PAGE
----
This is an analytical balance with a 5-inch beam, agate bearings, and wooden frame with glass sides. The inscription on the ivory scale reads: “SPOERHASE SUCC. TO C. STAUDINGER GIESSEN / A. H. THOMAS CO AGENT PHILADA 3481.” The “GESETZ GESCH.” inscription on the rider lift housing is German for legally protected.
Carl Staudinger of Giessen began making balances in 1842, showed his wares at international exhibitions, and was succeeded by Wilhelm Spoerhase in 1888. Arthur H. Thomas began bringing Staudinger/Spoerhase balances into the United States in 1899, and soon had supplied them to “practically every University, College and Technical School” in the country; in some institutions there were upwards of 75 instruments in actual use. The importation of these balances ceased with World War I.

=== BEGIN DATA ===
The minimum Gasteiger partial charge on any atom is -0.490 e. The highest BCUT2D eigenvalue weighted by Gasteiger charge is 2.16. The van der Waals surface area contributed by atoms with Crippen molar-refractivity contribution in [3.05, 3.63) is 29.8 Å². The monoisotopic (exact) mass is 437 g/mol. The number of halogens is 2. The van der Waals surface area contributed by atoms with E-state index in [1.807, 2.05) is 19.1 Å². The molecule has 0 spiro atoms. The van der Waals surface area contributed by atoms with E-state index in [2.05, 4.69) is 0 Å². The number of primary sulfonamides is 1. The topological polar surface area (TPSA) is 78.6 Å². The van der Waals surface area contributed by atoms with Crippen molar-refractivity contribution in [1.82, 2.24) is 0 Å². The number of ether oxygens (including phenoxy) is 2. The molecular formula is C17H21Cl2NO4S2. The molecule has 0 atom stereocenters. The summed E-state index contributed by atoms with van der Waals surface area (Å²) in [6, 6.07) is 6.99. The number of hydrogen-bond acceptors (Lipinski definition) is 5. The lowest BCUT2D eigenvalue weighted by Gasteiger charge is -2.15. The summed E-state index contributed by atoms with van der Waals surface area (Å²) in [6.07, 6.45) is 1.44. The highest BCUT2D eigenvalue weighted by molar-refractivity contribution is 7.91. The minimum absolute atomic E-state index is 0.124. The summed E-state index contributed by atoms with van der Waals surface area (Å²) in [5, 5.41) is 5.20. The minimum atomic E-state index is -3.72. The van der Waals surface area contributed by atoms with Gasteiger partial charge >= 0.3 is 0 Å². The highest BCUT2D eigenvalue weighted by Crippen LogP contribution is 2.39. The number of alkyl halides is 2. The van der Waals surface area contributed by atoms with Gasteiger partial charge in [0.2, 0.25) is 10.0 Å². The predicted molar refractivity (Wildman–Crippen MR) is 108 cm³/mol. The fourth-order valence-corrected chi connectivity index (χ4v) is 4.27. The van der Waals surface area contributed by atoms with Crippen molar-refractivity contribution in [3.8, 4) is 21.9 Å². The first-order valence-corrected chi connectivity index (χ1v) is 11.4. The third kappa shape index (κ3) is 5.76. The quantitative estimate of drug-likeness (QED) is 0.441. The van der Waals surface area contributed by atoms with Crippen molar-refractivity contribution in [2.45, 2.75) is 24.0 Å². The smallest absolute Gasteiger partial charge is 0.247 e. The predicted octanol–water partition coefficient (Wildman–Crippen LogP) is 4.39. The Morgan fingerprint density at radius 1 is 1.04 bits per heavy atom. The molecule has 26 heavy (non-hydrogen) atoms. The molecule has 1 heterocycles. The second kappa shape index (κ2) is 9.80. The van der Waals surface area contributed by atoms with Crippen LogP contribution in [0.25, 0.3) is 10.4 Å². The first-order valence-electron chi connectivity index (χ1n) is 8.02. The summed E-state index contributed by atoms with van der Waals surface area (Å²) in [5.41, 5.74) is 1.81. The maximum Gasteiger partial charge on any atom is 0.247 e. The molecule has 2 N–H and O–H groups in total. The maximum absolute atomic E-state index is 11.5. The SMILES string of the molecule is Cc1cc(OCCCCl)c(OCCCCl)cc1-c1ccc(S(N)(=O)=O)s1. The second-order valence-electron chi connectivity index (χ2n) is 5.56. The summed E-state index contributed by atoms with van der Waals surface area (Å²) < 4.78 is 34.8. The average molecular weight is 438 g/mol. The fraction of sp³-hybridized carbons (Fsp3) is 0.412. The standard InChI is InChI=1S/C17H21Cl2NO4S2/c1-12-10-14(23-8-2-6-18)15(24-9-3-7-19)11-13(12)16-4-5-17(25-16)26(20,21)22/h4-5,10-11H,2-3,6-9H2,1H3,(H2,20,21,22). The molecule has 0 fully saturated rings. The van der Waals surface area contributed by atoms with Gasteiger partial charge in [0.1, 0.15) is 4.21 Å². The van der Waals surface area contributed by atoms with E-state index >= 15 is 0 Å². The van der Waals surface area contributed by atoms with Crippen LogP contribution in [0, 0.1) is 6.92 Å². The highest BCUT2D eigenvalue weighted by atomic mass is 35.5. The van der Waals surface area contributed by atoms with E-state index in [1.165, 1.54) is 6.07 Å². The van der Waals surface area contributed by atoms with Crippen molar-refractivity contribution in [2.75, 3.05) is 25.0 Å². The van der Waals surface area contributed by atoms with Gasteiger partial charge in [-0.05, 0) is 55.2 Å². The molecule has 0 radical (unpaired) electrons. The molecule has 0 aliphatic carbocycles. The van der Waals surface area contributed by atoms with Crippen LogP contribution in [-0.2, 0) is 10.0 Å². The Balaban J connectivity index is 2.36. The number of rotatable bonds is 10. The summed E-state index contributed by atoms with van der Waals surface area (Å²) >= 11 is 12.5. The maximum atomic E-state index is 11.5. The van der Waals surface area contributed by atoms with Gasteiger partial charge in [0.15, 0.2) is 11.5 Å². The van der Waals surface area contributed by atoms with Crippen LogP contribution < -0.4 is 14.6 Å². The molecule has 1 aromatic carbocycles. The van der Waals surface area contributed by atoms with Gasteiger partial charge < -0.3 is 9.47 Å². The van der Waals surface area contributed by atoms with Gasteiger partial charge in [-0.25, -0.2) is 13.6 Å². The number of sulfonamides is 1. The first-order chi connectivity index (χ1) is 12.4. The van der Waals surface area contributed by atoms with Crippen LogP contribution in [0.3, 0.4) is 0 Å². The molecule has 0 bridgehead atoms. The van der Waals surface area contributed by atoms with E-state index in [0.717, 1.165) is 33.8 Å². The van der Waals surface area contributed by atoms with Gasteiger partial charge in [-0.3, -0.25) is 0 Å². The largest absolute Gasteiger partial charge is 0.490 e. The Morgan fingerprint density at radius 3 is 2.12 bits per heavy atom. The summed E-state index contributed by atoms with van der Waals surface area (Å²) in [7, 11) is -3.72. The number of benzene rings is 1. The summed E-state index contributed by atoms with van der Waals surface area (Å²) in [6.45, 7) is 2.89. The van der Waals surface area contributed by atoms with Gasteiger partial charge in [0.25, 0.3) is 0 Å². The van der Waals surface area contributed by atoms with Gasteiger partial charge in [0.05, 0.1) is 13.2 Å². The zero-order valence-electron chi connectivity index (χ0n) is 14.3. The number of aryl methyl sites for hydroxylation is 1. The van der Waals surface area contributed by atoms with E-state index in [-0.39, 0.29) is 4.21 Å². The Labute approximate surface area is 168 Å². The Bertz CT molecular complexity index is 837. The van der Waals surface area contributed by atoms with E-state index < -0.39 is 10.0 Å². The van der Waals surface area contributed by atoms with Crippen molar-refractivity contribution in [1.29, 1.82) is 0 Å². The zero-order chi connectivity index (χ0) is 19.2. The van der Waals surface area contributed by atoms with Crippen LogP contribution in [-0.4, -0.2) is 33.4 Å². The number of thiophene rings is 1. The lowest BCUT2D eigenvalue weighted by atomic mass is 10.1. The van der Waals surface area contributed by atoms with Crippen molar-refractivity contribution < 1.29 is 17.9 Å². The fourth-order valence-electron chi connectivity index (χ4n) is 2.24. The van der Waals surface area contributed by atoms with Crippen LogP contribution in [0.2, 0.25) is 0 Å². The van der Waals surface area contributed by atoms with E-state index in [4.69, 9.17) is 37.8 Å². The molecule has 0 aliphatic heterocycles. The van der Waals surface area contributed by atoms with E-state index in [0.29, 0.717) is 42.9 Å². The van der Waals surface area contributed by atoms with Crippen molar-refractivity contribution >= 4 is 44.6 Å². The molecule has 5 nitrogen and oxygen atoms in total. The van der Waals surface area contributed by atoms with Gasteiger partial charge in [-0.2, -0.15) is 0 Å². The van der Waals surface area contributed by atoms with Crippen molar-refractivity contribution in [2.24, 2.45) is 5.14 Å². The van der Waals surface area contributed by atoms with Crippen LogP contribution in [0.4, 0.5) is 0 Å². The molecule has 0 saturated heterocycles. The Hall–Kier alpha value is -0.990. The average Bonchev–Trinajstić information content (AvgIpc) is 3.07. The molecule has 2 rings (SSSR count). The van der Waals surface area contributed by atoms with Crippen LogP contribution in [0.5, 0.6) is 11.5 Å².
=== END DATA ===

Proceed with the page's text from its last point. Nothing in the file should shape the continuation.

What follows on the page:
Ref: German Educational Exhibition, Scientific Instruments (Berlin, 1904), p. 185.
Arthur H. Thomas, Laboratory Apparatus (Philadelphia, 1914), pp. 46-47.
Currently not on view
u.s. agent of manufacturer
Arthur H. Thomas Company
business precedessor of maker spoerhase
C. Staudinger
Wilhelm Spoerhase
Place Made
Deutschland: Hessen, Giessen
each pan: 70 mm; x 2 3/4 in
beam: 13 cm; 5 1/8 in
overall: 51.8 cm x 40.3 cm x 33.8 cm; 20 3/8 in x 15 7/8 in x 13 5/16 in
ID Number
catalog number
accession number
Weights & Measures
See more items in
Medicine and Science: Chemistry
Data Source
National Museum of American History


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